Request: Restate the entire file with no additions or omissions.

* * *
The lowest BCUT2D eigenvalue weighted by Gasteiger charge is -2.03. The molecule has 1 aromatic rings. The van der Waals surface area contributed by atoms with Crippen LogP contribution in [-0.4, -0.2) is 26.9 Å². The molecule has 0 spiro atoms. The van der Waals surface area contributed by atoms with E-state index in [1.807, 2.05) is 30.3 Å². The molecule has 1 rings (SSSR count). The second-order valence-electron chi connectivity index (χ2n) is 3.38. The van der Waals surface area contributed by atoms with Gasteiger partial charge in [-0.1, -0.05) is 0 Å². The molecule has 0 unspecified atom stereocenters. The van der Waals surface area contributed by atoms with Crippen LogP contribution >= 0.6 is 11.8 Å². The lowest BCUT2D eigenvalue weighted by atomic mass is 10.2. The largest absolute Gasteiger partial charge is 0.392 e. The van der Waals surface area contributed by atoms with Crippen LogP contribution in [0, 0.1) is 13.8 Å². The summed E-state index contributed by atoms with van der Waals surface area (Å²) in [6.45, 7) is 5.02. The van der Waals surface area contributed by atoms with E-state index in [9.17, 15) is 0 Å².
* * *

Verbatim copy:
The lowest BCUT2D eigenvalue weighted by Gasteiger charge is -2.03. The molecule has 1 aromatic rings. The van der Waals surface area contributed by atoms with Crippen LogP contribution in [-0.4, -0.2) is 26.9 Å². The molecule has 0 spiro atoms. The van der Waals surface area contributed by atoms with E-state index in [1.807, 2.05) is 30.3 Å². The molecule has 1 rings (SSSR count). The second-order valence-electron chi connectivity index (χ2n) is 3.38. The van der Waals surface area contributed by atoms with Gasteiger partial charge in [-0.1, -0.05) is 0 Å². The molecule has 0 unspecified atom stereocenters. The van der Waals surface area contributed by atoms with Crippen LogP contribution >= 0.6 is 11.8 Å². The lowest BCUT2D eigenvalue weighted by atomic mass is 10.2. The largest absolute Gasteiger partial charge is 0.392 e. The van der Waals surface area contributed by atoms with Crippen LogP contribution in [0, 0.1) is 13.8 Å². The summed E-state index contributed by atoms with van der Waals surface area (Å²) in [6.45, 7) is 5.02. The van der Waals surface area contributed by atoms with E-state index in [9.17, 15) is 0 Å².